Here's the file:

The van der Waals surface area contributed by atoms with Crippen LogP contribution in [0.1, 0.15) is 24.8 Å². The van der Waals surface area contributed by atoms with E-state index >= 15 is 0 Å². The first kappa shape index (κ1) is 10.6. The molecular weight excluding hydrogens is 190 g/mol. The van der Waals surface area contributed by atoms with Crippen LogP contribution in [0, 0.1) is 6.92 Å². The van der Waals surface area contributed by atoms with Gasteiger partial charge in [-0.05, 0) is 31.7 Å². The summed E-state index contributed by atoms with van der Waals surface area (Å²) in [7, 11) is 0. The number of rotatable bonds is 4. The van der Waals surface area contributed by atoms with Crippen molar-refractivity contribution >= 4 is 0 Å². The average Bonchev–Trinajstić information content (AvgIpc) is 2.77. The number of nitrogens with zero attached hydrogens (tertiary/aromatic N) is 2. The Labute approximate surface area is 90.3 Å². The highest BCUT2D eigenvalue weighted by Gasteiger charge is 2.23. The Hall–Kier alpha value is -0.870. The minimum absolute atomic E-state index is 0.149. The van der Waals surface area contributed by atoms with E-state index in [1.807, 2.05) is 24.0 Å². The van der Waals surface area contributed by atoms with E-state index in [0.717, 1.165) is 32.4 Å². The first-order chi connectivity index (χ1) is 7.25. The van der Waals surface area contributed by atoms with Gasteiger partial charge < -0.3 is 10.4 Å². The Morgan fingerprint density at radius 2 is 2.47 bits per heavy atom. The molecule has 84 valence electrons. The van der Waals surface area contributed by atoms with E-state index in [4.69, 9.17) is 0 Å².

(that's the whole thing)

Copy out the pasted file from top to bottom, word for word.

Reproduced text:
The van der Waals surface area contributed by atoms with Crippen LogP contribution in [0.1, 0.15) is 24.8 Å². The van der Waals surface area contributed by atoms with E-state index >= 15 is 0 Å². The first kappa shape index (κ1) is 10.6. The molecular weight excluding hydrogens is 190 g/mol. The van der Waals surface area contributed by atoms with Crippen LogP contribution in [0, 0.1) is 6.92 Å². The van der Waals surface area contributed by atoms with Gasteiger partial charge in [-0.05, 0) is 31.7 Å². The summed E-state index contributed by atoms with van der Waals surface area (Å²) in [7, 11) is 0. The number of rotatable bonds is 4. The van der Waals surface area contributed by atoms with Crippen molar-refractivity contribution >= 4 is 0 Å². The average Bonchev–Trinajstić information content (AvgIpc) is 2.77. The number of nitrogens with zero attached hydrogens (tertiary/aromatic N) is 2. The Labute approximate surface area is 90.3 Å². The highest BCUT2D eigenvalue weighted by Gasteiger charge is 2.23. The Hall–Kier alpha value is -0.870. The minimum absolute atomic E-state index is 0.149. The van der Waals surface area contributed by atoms with E-state index in [1.807, 2.05) is 24.0 Å². The van der Waals surface area contributed by atoms with E-state index in [0.717, 1.165) is 32.4 Å². The first-order chi connectivity index (χ1) is 7.25. The van der Waals surface area contributed by atoms with Gasteiger partial charge < -0.3 is 10.4 Å². The Morgan fingerprint density at radius 2 is 2.47 bits per heavy atom. The molecule has 84 valence electrons. The van der Waals surface area contributed by atoms with E-state index in [4.69, 9.17) is 0 Å².